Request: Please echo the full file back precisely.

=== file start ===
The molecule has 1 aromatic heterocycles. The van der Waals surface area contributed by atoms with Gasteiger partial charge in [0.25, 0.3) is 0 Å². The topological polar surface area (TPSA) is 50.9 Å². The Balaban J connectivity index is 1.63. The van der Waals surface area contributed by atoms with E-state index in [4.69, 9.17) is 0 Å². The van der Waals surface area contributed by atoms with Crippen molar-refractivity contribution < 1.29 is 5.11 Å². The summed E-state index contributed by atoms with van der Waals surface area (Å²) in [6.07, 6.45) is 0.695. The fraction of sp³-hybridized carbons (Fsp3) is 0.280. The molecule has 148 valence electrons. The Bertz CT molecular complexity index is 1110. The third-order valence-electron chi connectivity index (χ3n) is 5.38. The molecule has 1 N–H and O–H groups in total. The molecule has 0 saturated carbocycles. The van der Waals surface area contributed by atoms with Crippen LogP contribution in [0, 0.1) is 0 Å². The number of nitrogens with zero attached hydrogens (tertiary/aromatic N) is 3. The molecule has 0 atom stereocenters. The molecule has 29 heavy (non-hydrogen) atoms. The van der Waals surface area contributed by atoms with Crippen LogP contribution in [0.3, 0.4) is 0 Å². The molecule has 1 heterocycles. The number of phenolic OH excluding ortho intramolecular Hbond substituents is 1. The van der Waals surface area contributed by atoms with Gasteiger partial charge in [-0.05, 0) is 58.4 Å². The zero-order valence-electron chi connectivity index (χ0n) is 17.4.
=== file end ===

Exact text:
The molecule has 1 aromatic heterocycles. The van der Waals surface area contributed by atoms with Gasteiger partial charge in [0.25, 0.3) is 0 Å². The topological polar surface area (TPSA) is 50.9 Å². The Balaban J connectivity index is 1.63. The van der Waals surface area contributed by atoms with E-state index in [4.69, 9.17) is 0 Å². The van der Waals surface area contributed by atoms with Crippen molar-refractivity contribution < 1.29 is 5.11 Å². The summed E-state index contributed by atoms with van der Waals surface area (Å²) in [6.07, 6.45) is 0.695. The fraction of sp³-hybridized carbons (Fsp3) is 0.280. The molecule has 148 valence electrons. The Bertz CT molecular complexity index is 1110. The third-order valence-electron chi connectivity index (χ3n) is 5.38. The molecule has 1 N–H and O–H groups in total. The molecule has 0 saturated carbocycles. The van der Waals surface area contributed by atoms with Crippen LogP contribution in [0, 0.1) is 0 Å². The number of nitrogens with zero attached hydrogens (tertiary/aromatic N) is 3. The molecule has 0 atom stereocenters. The molecule has 29 heavy (non-hydrogen) atoms. The van der Waals surface area contributed by atoms with Crippen LogP contribution in [0.3, 0.4) is 0 Å². The molecule has 1 heterocycles. The number of phenolic OH excluding ortho intramolecular Hbond substituents is 1. The van der Waals surface area contributed by atoms with Gasteiger partial charge in [-0.05, 0) is 58.4 Å². The zero-order valence-electron chi connectivity index (χ0n) is 17.4.